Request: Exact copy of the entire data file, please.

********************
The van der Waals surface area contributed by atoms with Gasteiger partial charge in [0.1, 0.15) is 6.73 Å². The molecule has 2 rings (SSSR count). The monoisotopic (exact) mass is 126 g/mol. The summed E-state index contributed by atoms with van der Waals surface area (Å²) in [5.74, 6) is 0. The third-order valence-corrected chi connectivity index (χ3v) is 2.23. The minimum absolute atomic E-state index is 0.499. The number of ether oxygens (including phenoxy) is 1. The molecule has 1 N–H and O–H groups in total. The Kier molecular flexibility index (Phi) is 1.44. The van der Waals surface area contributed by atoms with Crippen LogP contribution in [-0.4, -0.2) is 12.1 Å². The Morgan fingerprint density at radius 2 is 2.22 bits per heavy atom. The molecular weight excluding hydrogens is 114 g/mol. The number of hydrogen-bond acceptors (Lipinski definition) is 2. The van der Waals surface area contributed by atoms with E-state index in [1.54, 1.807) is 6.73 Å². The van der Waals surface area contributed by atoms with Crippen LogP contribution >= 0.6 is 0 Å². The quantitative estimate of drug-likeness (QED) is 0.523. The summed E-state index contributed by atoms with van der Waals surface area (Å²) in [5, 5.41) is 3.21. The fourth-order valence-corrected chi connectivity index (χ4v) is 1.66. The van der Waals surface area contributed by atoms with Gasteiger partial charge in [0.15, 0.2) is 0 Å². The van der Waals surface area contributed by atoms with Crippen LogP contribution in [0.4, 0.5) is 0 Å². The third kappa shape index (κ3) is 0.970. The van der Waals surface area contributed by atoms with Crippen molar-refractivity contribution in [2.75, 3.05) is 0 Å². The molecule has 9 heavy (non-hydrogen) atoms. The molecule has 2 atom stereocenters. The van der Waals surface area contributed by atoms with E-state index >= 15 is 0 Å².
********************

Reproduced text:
The van der Waals surface area contributed by atoms with Gasteiger partial charge in [0.1, 0.15) is 6.73 Å². The molecule has 2 rings (SSSR count). The monoisotopic (exact) mass is 126 g/mol. The summed E-state index contributed by atoms with van der Waals surface area (Å²) in [5.74, 6) is 0. The third-order valence-corrected chi connectivity index (χ3v) is 2.23. The minimum absolute atomic E-state index is 0.499. The number of ether oxygens (including phenoxy) is 1. The molecule has 1 N–H and O–H groups in total. The Kier molecular flexibility index (Phi) is 1.44. The van der Waals surface area contributed by atoms with Crippen LogP contribution in [-0.4, -0.2) is 12.1 Å². The Morgan fingerprint density at radius 2 is 2.22 bits per heavy atom. The molecular weight excluding hydrogens is 114 g/mol. The number of hydrogen-bond acceptors (Lipinski definition) is 2. The van der Waals surface area contributed by atoms with E-state index in [1.54, 1.807) is 6.73 Å². The van der Waals surface area contributed by atoms with Crippen LogP contribution >= 0.6 is 0 Å². The quantitative estimate of drug-likeness (QED) is 0.523. The summed E-state index contributed by atoms with van der Waals surface area (Å²) in [5, 5.41) is 3.21. The fourth-order valence-corrected chi connectivity index (χ4v) is 1.66. The van der Waals surface area contributed by atoms with Gasteiger partial charge in [0.15, 0.2) is 0 Å². The van der Waals surface area contributed by atoms with Crippen LogP contribution in [0.4, 0.5) is 0 Å². The third kappa shape index (κ3) is 0.970. The van der Waals surface area contributed by atoms with Crippen molar-refractivity contribution in [2.75, 3.05) is 0 Å². The molecule has 9 heavy (non-hydrogen) atoms. The molecule has 2 atom stereocenters. The van der Waals surface area contributed by atoms with E-state index >= 15 is 0 Å².